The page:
Season four of “Buried Truths” premieres on Feb. 22.

The new season of “Buried Truths” has been a long time in the making. 

The fourth season of the WABE podcast, which is hosted by journalist Hank Klibanoff and focuses on civil rights cold cases, features a case that Klibanoff has been teaching his class at Emory University since 2012.

Titled “Race & Rage in Terrible Terrell,” season four features nine episodes that will tell the story of civil rights cold cases from 1958 in Terrell County, Georgia. The season will focus on two killings and assaults of Black people by members of the Dawson Police Department, including the story of James Brazier, who was killed by white police officers because he owned a brand new Chevrolet Impala. 

“That just made the police jealous,” Klibanoff said. “They didn’t like the idea that it appeared he was making more money than they were.”

“Buried Truths” has been on the air since 2018, and stems from a course that Klibanoff teaches at Emory University. Klibanoff leads The Georgia Civil Rights Cold Cases Protect, which is a year-round program that includes a class every fall semester. Before Emory, he spent decades writing and editing at Mississippi newspapers, The Boston Globe, and The Philadelphia Inquirer before serving as managing editor for the Atlanta Journal Constitution. He left the AJC in 2008, and in 2011 began teaching the project along with Professor Brett Gadsden, who now works at Northwestern University. 

Born in Florence, Alabama in 1949,  Klibanoff always had an interest in civil rights. “Buried Truths” provided an opportunity to combine that interest with his interest in journalism. The podcast has generally covered cold cases from the Civil Rights era, but will sometimes step out of that time period when it feels necessary. 

For example, in 2020, Klibanoff was working on the Brazier story when the COVID-19 pandemic hit. Like so many other schools, Emory shut down and the future of the semester hung in the balance. Klibanoff was trying to figure out what to do, when news broke that Ahmaud Arbery, a 25-year-old Black man, had been shot and killed by white men in south Georgia while he was on a jog. Arbery’s story became the focus of the podcast’s third season.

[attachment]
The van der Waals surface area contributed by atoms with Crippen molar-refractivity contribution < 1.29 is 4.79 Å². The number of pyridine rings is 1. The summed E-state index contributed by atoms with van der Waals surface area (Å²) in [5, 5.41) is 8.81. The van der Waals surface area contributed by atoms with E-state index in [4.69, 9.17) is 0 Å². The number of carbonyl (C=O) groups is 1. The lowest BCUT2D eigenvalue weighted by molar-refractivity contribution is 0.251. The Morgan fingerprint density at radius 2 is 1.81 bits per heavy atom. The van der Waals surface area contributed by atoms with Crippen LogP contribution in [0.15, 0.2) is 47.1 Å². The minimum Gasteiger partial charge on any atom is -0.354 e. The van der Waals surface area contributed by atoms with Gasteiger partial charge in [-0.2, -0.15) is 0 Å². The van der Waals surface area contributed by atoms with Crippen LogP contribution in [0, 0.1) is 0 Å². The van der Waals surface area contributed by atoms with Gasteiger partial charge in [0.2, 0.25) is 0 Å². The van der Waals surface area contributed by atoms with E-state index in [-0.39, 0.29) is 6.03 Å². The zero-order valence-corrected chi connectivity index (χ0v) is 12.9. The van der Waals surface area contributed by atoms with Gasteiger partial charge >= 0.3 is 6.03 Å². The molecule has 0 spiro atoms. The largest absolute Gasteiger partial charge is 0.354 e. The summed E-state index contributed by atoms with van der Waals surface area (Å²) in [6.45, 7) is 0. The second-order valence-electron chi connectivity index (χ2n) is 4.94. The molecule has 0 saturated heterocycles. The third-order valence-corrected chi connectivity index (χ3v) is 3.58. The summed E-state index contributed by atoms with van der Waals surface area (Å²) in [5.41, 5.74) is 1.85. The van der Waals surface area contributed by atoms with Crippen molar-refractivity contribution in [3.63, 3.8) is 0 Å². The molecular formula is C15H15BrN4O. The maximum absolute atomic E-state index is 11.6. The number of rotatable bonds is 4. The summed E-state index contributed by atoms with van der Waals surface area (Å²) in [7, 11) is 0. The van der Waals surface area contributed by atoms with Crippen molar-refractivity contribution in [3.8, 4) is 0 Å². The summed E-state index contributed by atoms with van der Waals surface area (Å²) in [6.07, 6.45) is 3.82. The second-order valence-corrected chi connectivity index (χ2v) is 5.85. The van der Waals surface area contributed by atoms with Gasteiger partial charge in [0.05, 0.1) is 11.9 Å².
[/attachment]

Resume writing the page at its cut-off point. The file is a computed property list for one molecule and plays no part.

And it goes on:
“I immediately, that same day, within probably an hour, sent a message to the podcast people at WABE,” Klibanoff said. “This is just too resonant of the stories we’ve been working on.” 

Now, two years later, season four of the podcast will focus on the case that’s been more than a decade in the making. Students in Klibanoff’s class at Emory helped to gather FBI records, NAACP records, and so much more to shed light on the stories of James Brazier and other victims of racially motivated violence in Terrell County in 1958. 

“We’re talking about … a reign of terror that went on for years, but we’re focused on one month in particular – April and May of 1958, when James Brazier was killed … and then a month later, in the same town, a man named Willie Countryman,” Klibanoff  said. “By the same police officer in both situations.” 

According to Klibanoff , the police officer in question – Weyman B. Cherry – got a pay raise after Brazier’s death. After Countryman’s death, he was promoted to police chief in Dawson, Georgia. 

Hank Klibanoff

To get the story right, Klibanoff and his students had to go through a ton of research. They were able to get FBI files on both cases, along with a report from Amos Holmes, the field secretary of the National Association for the Advancement of Colored People (NAACP) in Georgia at the time. Holmes’s report included testimony from eyewitnesses in the Brazier case, all of whom were more comfortable speaking with the NAACP investigators rather than the FBI. 

“I always say to the students, the FBI file, whatever history it portrays, you shouldn’t accept as truth,” Klibanoff said. “This was an investigation the FBI was doing and so, different parts of the investigation are at different stages. But it gives you something. It names names, and gives you something to look at.”

In addition to records, “Buried Truths” takes into account memory. Klibanoff said they were able to speak to Brazier’s daughters, who were present the day the police took him from their home. They were also able to speak to the family of the police officer, Cherry. 

“Without revealing too many spoilers, I’ll say it is extremely important and helpful to us, and to the telling of history, that [Cherry’s] family has been helpful to us,” Klibanoff said. 

The fourth season of “Buried Truths” premieres on Feb. 22 with three episodes. After that, episodes will drop weekly, and you can listen anywhere you get your podcasts. 

On Feb. 28, WABE, the National Center of Civil and Human Rights, and sponsor PNC Bank are hosting an event to commemorate the fourth season’s premiere, according to a press release. The event will offer a special look at the artifacts and images that helped inform this season’s research, and is free to attend. The event takes place at the National Center for Civil and Human Rights from 7-9 p.m. You can RSVP online. 

Sammie Purcell

Sammie Purcell is Associate Editor at Rough Draft Atlanta.